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The Scrapbook of Frankie Pratt: A Novel in Pictures Hardcover – October 25, 2011

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Editorial Reviews

From Booklist

Small-town girl Frankie wants to get out of New Hampshire, get an education, and become a writer. She becomes a class of 1924 student at Vassar, finds a job in New York, publishes a short story in Collier’s, and then makes her way to Paris. There she re-meets her college roommate’s interesting brother as well as a ne’er-do-well older man from her past. Frankie goes back home, however, when her widowed mother contracts tuberculosis, and there she finds true love. Preston’s story follows a predictable romantic arc, but the scrapbook format turns it into a welcome variant on the historical romance genre. True to the medium, only events that give Frankie pause are recorded, but Preston manages to include her heroine’s encounter with period anti-Semitism, homosexuality, and even fallen royalty without straining suspension of disbelief. The full-color scrapbook artifacts include typed captions, postcards, magazine ads, pressed flowers, tickets, letters, and annotated maps. A delight for readers of gentle historical romances, but also for crafters and those interested in the popular culture of the Roaring Twenties. --Francisca Goldsmith


“Impossible to crack open the book without wanting to devour it… a tale of the Roaring ‘20s illustrated in the dazzling language of trinkets and baubles… the kind of visual candy that coffee tables were designed to showcase.” (

“The Scrapbook of Frankie Pratt” is a retro delight. Meticulously assembled and designed by the author from her own huge collection of memorabilia, it turns scrapbooking into a literary art form. Fans of the Roaring ’20s, Nick Bantock and modernism will all find something of value in Preston’s nostalgic ephemera.” (Washington Post)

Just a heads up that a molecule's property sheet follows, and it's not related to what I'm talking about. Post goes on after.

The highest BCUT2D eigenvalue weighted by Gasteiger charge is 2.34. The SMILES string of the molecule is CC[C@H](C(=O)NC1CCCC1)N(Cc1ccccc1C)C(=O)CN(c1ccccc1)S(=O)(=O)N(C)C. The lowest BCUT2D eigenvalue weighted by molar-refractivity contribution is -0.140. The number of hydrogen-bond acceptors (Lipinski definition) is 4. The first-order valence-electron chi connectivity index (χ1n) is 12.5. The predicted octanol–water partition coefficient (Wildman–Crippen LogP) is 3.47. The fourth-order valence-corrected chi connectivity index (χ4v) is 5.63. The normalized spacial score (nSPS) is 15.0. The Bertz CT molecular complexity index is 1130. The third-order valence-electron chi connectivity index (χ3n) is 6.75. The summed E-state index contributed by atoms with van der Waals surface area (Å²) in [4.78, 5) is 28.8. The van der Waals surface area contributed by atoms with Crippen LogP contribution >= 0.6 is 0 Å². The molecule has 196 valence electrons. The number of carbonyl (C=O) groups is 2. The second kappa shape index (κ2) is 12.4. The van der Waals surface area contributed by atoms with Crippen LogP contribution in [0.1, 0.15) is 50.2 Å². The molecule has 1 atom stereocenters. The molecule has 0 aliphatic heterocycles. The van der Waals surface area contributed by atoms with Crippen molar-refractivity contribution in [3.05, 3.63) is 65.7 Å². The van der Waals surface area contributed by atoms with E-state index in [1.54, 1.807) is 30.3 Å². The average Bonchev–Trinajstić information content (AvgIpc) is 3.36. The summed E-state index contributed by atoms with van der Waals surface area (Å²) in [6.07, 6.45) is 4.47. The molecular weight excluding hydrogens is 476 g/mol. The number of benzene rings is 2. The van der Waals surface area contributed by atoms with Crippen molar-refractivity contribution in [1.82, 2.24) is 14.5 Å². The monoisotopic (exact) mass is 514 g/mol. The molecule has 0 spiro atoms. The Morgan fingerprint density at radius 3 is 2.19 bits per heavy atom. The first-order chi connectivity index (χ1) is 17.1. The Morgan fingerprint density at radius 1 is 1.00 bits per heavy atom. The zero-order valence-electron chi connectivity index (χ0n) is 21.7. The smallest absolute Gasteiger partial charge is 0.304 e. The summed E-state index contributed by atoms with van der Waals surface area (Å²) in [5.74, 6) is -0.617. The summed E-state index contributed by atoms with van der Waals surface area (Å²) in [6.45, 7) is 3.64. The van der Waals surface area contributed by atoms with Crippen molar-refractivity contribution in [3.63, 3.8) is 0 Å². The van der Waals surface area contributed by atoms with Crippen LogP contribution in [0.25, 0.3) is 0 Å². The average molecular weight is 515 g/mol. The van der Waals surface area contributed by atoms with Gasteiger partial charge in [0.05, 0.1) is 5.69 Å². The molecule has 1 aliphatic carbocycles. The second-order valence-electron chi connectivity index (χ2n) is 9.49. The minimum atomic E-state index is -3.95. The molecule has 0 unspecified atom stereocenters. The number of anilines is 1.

“In her whimsical mash-up of historical fiction and scrapbooking, Caroline Preston uses vintage images and artifacts, paper ephemera and flapper-era souvenirs.... Apparently no junk shop or eBay seller was spared in Preston’s search for ways to bring her fictional heroine to life.” (O, The Oprah Magazine, Lead Review)

“In THE SCRAPBOOK OF FRANKIE PRATT, Caroline Preston, a former archivist, pastes vintage postcards, Jazz Age ephemera and typewritten snippets into a sweetly beguiling novel about a New England girl who trades Vassar College for Greenwich Village on the advice of Edna St. Vincent Millay.” (New York Times Magazine)

“Every coat button, baseball card, or gramophone record seems to conduct electricity…. As a reader, you are enchanted with Frankie Pratt’s life…because her life-so carefully constructed and so elegantly detailed-is not so different from our own.” (DoubleX)

“The epistolary novel is ages old, the Twitter novel à la mode, but...The Scrapbook of Frankie Pratt—to my knowledge—is the first scrapbook novel....[A] charming and transporting story, a collage of vintage memorabilia...and other ephemera depicts the adventures of an aspiring flapper-era writer.” (

“An American (flapper) in Paris: Le Dôme café, James Joyce, Ernest Hemingway and l’amour all show up in scrapbook form in this novel.” (

“The Scrapbook of Frankie Pratt by Caroline Preston is for those who love history, strong young women, and unusual story-telling.” (

“Somehow, Preston manages to make this scene feel fresh--partly because [this] really is a scrapbook, each page composed of artifacts: advertisements, yearbook photos, ticket stubs, menus from the automat, and paper dolls modeling their finest… its vintage graphics and sweet, sincere storytelling make it a pure pleasure.” (Boston Globe)

“Literal, literary and lovely....Preston’s book is a visual journey unlike any other novel out there right now....Can be devoured in the course of a pot of tea on a cold day [but] pick [it] up the next day just to look at the images.” (Atlanta Journal-Constitution)

“Selecting from her own collection of period mementos, Preston (Gatsby’s Girl, 2006, etc.) creates a literal scrapbook for a young New Hampshire woman coming of age in the 1920s. . . . .Lighter than lightweight but undeniably fun, largely because Preston is having so much fun herself.” (Kirkus Reviews (starred review))

“The vintage scrapbook is an effective vehicle for an entertaining coming-of-age story steeped in the pop culture of the Roaring Twenties. A highly enjoyable read well suited to historical romance fans and scrapbookers alike.” (Library Journal)

“THE SCRAPBOOK OF FRANKIE PRATT is like reading your favorite flapper great-aunt’s diary. It’s a ripping yarn of emancipated girlish adventure.” (Audrey Niffenegger)